NCLR explains Supreme Court decision on transgender troops

Nevada Army National Guard Sgt. Sam Hunt, an electrician with G Company, 2/238th General Support Aviation Battalion poses for a photo on the flight line at the Army Aviation Support Facility in Stead, Nev., May 12, 2017. Hunt is the first openly transgender soldiers of the Nevada National Guard.


This morning, the Supreme Court issued its first rulings in our challenges to the transgender military ban. The Court denied the Trump administration’s request to leapfrog the normal judicial process and hear the cases now. But it also lifted three of the four preliminary court orders preventing Trump from enforcing the ban while the cases continue in the lower courts.

While this is a rapidly evolving situation, here’s the immediate takeaway:

The Court will not hear the cases this term, which is good news. We don’t want the Court to rule on this important issue prematurely, before we have had a chance to build a strong record in the lower courts and present evidence showing that the ban is based on bias, not facts.

For now, the transgender military ban should remain blocked. The Court ruled only on three of the four injunctions in place, but until the government takes action to overturn the fourth injunction, the ban cannot yet be enforced.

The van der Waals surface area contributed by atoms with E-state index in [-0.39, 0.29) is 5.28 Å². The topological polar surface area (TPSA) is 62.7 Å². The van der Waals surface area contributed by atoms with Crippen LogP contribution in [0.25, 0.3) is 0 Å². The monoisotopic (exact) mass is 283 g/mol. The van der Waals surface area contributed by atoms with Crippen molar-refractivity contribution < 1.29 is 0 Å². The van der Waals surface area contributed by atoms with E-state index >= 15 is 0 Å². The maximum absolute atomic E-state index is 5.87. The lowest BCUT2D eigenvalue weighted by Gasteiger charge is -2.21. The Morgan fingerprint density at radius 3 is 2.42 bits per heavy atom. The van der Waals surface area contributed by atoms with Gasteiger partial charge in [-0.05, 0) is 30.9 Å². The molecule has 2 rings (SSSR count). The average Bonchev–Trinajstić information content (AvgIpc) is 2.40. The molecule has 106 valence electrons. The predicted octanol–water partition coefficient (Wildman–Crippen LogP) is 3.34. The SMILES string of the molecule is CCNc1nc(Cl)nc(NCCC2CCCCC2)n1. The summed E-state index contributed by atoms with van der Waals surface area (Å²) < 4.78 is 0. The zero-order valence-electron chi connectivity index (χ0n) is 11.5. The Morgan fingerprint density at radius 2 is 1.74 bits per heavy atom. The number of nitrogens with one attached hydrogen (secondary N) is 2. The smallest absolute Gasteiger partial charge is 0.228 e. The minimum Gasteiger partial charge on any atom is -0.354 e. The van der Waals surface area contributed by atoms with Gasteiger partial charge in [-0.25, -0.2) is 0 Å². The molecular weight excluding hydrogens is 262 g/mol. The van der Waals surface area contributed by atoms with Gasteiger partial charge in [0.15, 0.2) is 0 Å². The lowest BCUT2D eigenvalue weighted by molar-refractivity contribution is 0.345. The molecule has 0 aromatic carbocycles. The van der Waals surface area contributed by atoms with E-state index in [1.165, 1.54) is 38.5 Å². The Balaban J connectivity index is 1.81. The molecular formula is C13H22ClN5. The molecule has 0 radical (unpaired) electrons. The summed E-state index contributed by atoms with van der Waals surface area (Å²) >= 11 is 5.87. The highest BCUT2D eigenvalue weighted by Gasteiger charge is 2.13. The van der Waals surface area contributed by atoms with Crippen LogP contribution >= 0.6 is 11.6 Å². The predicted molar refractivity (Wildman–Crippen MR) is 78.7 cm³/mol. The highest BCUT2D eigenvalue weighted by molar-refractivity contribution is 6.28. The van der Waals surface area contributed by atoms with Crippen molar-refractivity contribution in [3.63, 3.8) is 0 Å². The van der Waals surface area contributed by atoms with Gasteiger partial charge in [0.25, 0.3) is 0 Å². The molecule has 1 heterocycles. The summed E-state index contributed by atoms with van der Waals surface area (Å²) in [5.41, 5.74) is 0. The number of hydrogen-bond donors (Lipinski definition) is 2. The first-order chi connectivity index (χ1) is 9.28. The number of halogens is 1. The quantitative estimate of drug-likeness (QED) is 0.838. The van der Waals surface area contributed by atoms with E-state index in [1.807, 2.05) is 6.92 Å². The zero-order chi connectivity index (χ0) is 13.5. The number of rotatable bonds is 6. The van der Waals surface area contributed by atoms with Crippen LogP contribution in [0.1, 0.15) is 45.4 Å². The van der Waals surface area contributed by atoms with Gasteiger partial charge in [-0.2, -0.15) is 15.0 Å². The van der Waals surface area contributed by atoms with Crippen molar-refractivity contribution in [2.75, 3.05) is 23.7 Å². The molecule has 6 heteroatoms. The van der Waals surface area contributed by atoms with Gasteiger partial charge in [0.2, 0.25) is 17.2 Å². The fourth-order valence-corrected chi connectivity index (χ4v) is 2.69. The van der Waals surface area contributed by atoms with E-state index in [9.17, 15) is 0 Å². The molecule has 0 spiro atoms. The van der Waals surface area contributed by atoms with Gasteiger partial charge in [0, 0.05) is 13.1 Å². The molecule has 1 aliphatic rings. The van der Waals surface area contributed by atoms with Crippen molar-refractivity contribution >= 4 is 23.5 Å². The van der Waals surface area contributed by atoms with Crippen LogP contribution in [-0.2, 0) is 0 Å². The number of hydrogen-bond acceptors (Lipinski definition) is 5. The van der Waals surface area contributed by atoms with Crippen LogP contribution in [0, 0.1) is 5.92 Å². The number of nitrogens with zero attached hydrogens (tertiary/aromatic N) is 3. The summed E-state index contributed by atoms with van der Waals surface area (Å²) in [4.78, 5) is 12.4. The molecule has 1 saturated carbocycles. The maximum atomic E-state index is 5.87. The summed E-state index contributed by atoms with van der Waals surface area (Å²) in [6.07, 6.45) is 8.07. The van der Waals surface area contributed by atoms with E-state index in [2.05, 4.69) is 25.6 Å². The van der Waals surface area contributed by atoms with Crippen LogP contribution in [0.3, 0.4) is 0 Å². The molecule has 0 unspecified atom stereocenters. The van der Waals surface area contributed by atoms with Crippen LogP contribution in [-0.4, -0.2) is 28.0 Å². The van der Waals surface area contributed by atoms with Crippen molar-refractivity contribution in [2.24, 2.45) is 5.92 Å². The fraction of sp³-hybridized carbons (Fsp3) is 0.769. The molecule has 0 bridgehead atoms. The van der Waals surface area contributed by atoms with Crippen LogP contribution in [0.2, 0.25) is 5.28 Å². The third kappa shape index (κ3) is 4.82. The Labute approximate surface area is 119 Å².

Multiple federal courts have recognized that excluding qualified individuals simply because they are transgender is contrary to basic constitutional principles of equality and fairness. I am confident the courts will ultimately protect the integrity of our nation’s military and hold that transgender service members must be evaluated based on the same standards applied to all others, not barred from service based on a characteristic that has no relevance to their fitness to serve.

As a practical matter, of course, the Court’s apparent willingness to greenlight the ban while the cases proceed is a stinging loss for transgender people currently in the military because it strengthens the government’s position that it may be permitted to exclude people from serving. It also creates confusion.

But as we’ve said since we first sued Trump, this case is not just about transgender servicemembers. It’s part of a larger pattern of policies by Trump to deny basic rights to any LGBTQ person in any context, with implications far beyond the armed forces. The military is one of the largest employers in the nation. This ban is about employment discrimination, and as such it could have a ripple effect in every area of life, from immigration to family law to employment and many others.

We will continue to fight, and I will keep you posted as our cases are heard in the lower courts. This is a setback, but a temporary one, and we will not stop fighting until we defeat this harmful and demeaning ban.

Thank you for all you do to support NCLR and the LGBTQ community.

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